Staying the course pays off. This is a basic truth of investing. Every time there is a stock market crash, there are self-created losers. Long-term investors see downturns as an opportunity.
The general assumption is that Americans are struggling during the pandemic. That’s certainly true; those who lost their jobs, or had their income reduced must be struggling. But those facts are not reflective of the entire population.
More than 220,000 workers crossed the $1 million mark in their 401(k)s in the second quarter of 2020, according to Fidelity Investments. And as of the third quarter of 2020, there were at least 262,000 Fidelity 401(k) customers with $1 million or more in their retirement accounts.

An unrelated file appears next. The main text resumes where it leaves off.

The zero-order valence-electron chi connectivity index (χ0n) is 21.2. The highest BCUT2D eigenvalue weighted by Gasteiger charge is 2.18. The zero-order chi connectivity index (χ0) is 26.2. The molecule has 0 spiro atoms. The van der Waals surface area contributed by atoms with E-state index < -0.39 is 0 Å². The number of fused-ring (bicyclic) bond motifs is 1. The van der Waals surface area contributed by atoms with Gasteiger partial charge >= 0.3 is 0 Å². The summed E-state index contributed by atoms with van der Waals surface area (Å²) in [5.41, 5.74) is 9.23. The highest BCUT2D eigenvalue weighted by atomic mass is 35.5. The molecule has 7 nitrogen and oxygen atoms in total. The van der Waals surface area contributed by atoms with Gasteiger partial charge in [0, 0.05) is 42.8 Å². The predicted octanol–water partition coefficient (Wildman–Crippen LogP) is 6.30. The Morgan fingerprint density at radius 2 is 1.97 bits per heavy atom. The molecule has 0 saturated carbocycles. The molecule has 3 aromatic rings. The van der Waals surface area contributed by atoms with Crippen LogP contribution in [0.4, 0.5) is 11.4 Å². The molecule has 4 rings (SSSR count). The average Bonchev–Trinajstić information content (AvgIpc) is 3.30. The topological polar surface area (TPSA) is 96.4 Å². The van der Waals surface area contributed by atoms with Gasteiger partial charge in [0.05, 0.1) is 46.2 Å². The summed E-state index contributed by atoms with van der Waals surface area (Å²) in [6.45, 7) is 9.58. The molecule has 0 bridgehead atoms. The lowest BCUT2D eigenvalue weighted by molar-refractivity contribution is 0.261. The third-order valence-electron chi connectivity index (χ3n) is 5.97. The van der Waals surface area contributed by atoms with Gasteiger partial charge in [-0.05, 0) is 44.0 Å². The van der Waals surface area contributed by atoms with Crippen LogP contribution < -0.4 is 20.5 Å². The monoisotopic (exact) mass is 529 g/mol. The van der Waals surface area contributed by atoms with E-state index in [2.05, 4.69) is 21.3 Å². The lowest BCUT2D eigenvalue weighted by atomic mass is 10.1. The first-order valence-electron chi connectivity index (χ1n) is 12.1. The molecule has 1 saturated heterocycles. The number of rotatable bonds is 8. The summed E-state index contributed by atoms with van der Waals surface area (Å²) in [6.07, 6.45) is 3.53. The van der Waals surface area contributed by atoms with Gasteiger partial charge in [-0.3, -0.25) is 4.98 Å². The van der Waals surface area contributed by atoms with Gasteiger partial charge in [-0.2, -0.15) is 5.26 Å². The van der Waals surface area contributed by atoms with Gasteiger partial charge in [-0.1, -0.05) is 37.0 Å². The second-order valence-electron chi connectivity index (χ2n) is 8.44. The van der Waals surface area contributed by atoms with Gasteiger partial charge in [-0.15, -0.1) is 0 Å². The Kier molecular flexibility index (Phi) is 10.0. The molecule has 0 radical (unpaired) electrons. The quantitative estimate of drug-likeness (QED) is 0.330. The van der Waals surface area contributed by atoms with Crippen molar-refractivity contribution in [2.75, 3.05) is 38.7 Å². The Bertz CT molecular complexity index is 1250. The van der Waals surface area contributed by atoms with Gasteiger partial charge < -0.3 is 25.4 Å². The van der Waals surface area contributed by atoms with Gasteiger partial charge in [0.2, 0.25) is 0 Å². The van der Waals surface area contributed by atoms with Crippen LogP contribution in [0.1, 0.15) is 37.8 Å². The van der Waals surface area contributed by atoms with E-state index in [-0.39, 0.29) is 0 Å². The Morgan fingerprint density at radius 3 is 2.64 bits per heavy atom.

This came amid a pandemic-induced market crash in March, when the S&P 500 index plunged 7%. Since then the index climbed 38% from close of March 9, 2020, to Jan. 7, 2021. For savers with 401(k)s approaching retirement, watching their portfolio dwindle is anguish, but those who kept contributing reaped the rewards. “When the market tanked in March, and I know my heart just dropped too, they stayed steady and didn’t make any changes,”
Washington Post syndicated personal finance columnist Michelle Singletary told Yahoo Finance. They “saw those losses come back and then some. They aren’t panicked by everyday gyrations of the market. They have a plan. They stick to it. They don’t panic. And so those are the reasons why they’ve been able to become a millionaire during a time when the economy is really rough for a lot of people.”
Source: More 401(k) millionaires were made amid the pandemic
I don’t have a 401k, but rather two TIRAs. My mutual fund returns were up by a third last year (33.45%). I’m very pleased (but I’m staying home).
I suspect the next 4 years will not be reflective of past market results.